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N132AT accident description

Nevada map... Nevada list
Crash location 39.455000°N, 118.731945°W
Nearest city Fallon, NV
39.473529°N, 118.777374°W
2.7 miles away
Tail number N132AT
Accident date 08 Jul 2010
Aircraft type Douglas A4L
Additional details: None

NTSB Factual Report

On July 8, 2010, about 1340 Pacific daylight time, a Douglas A4L, N132AT, collided with terrain after the pilot ejected following a loss of engine power on takeoff from Fallon Naval Air Station, Fallon, Nevada. Airborne Tactical Advantage Company (ATAC) was operating the airplane under the provisions of 14 Code of Federal Regulations (CFR) Part 91 on a local public-use flight. The airline transport pilot sustained minor injuries. The airplane sustained substantial damage by impact forces and post crash fire. Visual meteorological conditions prevailed, and no flight plan had been filed.

The operator reported that the takeoff and gear and flap retraction were normal. The pilot started a right turn for departure from the airport traffic area during the initial climb when the engine lost power. He reversed his turn, and attempted to land on the runway in the opposite direction of the takeoff. The airplane was too low and slow, so he steered the airplane in the direction of an empty field and successfully ejected. The airplane exploded on impact.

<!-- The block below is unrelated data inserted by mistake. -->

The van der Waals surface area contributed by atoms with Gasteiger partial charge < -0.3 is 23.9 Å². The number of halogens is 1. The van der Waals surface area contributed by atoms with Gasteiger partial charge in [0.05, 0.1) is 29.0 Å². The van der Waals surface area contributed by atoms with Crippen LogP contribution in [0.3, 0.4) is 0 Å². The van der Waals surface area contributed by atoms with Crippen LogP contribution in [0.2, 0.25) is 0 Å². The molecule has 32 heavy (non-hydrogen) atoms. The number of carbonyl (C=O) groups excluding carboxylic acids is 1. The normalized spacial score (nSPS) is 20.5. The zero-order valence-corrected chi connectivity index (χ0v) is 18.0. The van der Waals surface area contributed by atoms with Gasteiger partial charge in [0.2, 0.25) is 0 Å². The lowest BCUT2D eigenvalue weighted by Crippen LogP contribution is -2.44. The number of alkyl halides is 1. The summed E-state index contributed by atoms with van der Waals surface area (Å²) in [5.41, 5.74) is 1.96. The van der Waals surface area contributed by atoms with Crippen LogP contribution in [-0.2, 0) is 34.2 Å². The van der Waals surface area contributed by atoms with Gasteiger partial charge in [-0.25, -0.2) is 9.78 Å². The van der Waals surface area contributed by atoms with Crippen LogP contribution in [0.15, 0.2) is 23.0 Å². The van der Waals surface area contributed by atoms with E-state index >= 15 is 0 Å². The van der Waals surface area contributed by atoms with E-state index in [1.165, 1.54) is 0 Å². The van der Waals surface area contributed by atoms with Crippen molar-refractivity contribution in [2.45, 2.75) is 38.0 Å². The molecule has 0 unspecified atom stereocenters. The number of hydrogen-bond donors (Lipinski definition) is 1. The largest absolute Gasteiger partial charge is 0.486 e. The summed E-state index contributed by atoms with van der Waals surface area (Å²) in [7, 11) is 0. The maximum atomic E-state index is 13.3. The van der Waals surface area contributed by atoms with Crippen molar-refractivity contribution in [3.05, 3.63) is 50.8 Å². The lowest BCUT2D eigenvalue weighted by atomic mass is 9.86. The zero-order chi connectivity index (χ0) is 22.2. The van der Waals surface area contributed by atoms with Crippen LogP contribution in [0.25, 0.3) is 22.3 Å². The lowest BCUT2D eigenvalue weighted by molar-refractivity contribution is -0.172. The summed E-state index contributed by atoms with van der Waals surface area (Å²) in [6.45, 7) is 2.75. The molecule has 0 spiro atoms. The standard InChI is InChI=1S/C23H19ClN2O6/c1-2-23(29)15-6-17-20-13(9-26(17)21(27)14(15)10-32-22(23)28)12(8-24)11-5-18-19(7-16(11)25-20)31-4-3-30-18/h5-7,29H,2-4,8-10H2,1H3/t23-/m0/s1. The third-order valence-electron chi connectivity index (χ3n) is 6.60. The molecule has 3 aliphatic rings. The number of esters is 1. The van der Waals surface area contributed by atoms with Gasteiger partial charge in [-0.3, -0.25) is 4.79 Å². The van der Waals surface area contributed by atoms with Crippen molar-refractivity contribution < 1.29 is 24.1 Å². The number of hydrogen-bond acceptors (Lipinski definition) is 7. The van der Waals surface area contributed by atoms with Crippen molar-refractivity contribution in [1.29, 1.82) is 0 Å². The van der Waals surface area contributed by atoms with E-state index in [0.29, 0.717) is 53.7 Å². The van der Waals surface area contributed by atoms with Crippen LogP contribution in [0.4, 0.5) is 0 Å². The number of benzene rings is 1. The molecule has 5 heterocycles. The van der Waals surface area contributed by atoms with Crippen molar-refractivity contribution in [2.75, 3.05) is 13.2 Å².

The operator reported that their examination of the engine determined that the protective coating on the turbine blades and stators had degraded. This degradation led to the eventual failure of the stator vanes and then the turbine blades. They could not establish the exact reason for the degradation of the protective coating.

The operator listed several contributing factors. They were unaware of a requirement to down trim the engines to a maximum of 102 percent until an associated technical change had been complied with. The airplane had a modified electrical start system that resulted in starts that approached the flight manual time and temperature maximum limits. During the post accident exam, they discovered a broken fuel tube due to fatigue in the combustion chamber at the 11 o'clock position.

The operator believes that none of the contributing conditions caused the engine problem. However, they stated that the combination of the three led to the degradation of the protective coatings on the stators and blades in the turbine section, and ultimately the failure of the turbine blades.

NTSB Probable Cause

A loss of engine power during takeoff due to the failure of the engine's stator and turbine. Contributing to the accident was inadequate maintenance.

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